Perhaps it’s because people are too broke to shell out money for CDs, Ticketmaster service fees, and gas, but in this transition period for the music industry, there aren’t many acts who can sell tickets and move copies of their album at the same time. (Justin Timberlake, whose tour is No. 2 in grosses this year and who has sold enough copies of FutureSex/LoveSounds in 2007 to land him at No. 7 on the album-sales chart, is the exception. Variety looked at the phenomenon, and dropped a speculative factoid that was a little surprising:
Differences between the two January-July tallies also make clear that acts that do tour are not doing so in conjunction with the release of an album. And the ones that are may only be able to fill moderate-sized venues.
Maroon 5, which could sell 2 million copies of late-May release “It Won’t Be Soon Before Long,” won’t tour the States until the end of September. If the band doesn’t register a second hit from the album by then, it’s likely the album will stall at about 15,000 disc sales per week, hit a cume of 1.5 million and promoter Live Nation may have considerable ticket inventory on its hands.
On the other side of the equation, Toby Keith is booked solid through Sept. 29 and should make the year-end list of top-grossing concert tours. But his album “Big Dog Daddy” will need to keep showing legs to get into the upper reaches of the year-end SoundScan chart. Disc opened at No. 1, selling 204,000 copies, and in the three weeks that followed sold another 155,000. A good rule for most albums is that they should be able to sell in four weeks the same number of albums sold in their debut session. Kelly Clarkson had planned to promote her album “My December” with an arena tour that would begin a month after the album’s release. But ticket sales started out slow, she fired her manager and the tour was canceled — all prior to the June release of “My December.”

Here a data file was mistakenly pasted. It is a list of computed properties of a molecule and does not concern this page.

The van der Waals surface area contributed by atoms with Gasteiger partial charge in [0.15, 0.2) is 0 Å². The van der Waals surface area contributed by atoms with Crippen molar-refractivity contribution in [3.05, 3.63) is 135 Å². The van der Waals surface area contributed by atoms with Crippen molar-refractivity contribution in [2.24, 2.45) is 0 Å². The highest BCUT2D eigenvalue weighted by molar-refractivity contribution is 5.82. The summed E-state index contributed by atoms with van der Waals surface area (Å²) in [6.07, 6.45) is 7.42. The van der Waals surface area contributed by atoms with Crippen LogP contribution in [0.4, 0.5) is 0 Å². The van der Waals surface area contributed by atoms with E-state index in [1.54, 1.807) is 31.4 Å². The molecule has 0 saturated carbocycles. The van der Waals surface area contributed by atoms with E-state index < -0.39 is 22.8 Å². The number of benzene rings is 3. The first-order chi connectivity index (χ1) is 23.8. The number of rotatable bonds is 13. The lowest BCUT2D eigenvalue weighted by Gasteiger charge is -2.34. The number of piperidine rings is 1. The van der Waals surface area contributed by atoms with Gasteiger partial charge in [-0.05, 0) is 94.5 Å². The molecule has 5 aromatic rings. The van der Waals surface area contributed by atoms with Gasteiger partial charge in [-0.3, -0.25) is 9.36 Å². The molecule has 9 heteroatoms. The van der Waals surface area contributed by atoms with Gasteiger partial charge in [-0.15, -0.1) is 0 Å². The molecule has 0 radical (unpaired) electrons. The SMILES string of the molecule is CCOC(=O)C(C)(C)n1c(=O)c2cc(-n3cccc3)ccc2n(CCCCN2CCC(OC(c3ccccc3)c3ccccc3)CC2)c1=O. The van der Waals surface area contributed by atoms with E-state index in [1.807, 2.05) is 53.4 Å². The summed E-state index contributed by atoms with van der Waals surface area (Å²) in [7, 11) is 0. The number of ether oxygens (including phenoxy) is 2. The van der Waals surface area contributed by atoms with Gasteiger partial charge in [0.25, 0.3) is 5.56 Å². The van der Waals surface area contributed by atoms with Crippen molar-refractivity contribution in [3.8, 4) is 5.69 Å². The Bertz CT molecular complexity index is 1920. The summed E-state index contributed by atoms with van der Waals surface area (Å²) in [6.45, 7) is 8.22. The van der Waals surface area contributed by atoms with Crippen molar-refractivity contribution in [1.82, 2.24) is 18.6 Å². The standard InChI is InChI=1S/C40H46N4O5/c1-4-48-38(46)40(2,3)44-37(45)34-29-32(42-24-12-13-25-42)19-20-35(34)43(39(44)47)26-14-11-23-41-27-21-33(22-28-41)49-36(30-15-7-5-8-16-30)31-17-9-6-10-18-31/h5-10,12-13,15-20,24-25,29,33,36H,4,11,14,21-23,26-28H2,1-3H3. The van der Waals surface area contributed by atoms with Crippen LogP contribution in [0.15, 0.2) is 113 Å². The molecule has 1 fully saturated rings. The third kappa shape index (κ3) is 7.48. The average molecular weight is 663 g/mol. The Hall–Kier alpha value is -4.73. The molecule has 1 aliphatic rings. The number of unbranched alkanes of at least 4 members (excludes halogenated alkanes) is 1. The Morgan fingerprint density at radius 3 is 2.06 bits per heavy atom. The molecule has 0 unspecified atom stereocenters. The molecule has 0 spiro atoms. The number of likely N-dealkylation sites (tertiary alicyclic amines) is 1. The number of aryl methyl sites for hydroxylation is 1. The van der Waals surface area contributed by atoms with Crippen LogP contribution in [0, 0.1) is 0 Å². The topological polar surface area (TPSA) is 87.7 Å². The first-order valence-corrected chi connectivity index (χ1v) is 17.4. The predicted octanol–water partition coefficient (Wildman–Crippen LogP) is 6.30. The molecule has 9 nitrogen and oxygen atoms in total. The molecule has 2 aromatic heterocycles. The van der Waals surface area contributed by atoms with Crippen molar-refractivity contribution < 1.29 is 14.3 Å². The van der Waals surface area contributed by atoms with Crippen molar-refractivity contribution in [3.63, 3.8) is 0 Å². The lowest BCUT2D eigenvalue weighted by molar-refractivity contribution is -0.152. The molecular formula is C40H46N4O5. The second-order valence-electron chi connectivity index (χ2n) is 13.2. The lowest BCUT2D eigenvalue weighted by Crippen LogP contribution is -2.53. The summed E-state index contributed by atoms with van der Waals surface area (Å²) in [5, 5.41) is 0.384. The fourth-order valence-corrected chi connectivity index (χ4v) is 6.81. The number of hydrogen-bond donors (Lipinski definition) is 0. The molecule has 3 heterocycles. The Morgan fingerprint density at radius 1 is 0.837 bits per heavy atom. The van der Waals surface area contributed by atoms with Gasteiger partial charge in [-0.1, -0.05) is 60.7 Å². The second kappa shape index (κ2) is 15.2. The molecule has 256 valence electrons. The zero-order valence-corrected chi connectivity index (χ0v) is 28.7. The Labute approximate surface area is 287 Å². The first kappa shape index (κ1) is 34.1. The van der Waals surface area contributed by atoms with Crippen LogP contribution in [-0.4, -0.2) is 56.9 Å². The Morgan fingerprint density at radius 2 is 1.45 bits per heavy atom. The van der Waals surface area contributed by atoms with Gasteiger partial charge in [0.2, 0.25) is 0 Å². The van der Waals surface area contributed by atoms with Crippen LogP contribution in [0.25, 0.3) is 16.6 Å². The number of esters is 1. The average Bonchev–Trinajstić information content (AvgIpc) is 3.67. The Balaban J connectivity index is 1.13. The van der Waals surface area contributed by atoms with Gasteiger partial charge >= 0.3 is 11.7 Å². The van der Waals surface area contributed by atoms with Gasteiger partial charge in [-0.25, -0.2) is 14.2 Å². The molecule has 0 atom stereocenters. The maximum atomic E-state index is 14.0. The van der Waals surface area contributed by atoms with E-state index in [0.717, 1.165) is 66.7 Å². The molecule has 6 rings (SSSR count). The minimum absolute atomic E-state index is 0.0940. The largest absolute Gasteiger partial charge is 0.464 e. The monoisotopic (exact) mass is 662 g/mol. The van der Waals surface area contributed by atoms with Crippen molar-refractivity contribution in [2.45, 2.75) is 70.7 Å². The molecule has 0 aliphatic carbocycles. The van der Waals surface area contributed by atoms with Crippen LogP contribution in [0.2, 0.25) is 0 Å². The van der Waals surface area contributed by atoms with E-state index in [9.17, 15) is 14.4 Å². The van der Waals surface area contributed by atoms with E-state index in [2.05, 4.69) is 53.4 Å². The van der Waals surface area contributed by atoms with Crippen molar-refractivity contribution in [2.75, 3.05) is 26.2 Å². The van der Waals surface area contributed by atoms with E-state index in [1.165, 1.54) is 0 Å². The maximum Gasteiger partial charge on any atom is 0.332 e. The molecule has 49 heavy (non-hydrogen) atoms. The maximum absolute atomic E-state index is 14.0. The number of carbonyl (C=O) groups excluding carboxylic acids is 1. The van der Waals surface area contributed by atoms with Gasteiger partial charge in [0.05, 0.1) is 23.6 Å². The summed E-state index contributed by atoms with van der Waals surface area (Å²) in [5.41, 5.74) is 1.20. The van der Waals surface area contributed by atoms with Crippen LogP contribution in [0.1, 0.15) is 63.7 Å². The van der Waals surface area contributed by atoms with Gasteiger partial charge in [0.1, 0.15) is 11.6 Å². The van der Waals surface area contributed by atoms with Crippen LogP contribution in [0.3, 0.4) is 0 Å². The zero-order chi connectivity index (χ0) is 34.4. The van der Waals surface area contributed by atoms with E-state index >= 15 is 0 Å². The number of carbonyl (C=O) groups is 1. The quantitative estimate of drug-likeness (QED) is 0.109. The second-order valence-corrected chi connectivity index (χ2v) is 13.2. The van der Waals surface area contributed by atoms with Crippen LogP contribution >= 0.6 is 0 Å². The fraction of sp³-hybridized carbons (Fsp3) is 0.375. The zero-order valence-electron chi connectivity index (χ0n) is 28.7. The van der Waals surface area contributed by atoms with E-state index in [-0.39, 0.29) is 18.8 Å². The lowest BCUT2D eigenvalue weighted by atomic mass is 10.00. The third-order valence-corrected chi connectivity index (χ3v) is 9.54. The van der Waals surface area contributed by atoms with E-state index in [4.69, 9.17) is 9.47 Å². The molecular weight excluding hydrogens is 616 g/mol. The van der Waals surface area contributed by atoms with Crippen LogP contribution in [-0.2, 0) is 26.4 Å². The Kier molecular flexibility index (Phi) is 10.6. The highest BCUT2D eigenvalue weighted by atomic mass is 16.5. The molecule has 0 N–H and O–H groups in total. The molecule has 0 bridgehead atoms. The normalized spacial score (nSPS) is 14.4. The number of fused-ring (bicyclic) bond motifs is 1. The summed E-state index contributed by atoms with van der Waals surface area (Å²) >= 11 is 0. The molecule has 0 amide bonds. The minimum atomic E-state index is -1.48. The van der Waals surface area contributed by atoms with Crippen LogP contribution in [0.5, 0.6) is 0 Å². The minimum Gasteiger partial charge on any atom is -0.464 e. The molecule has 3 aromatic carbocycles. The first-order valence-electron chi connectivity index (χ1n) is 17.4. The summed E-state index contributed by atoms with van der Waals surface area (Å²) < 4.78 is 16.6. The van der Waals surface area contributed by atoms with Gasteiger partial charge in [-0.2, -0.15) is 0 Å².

One former member of Clarkson’s camp says she would have needed a hit single or two to sell out arenas and that too many of her advisers were ignoring the fact that she had only sold 60%-70% capacity on her previous tour, one that accompanied her multimillion-selling second album.
It’s not the Clarkson news that’s eyebrow-cocking as much as it is the tidbit about Maroon 5; “Makes Me Wonder” originally surfaced around these parts back in March, and the other day a friend noted that it had been sticking around the VH1overse for an awfully long time. (It’s been on the Billboard Hot 100 for 15 weeks.)
“Wake Up Call,” the album’s second single, apparently went to radio last week; Long is currently hanging around the lower reaches of the Billboard 200′s top 20, having sold 39,000 copies last week, but the 998,000 copies it’s sold so far are a long way from the 10-15 million units-sold total needed to break even on the Octone deal. Will “Call” fire up the record buyers in time for Maroon 5 to hit the road? Or is Universal waiting for Oprah to start her “Record Club,” which would then connect Adam Levine with the millions of American women who are just waiting to love his smoothed-out-Greg Dulli persona, and hate themselves for doing so?
Music biz out of sync [Variety]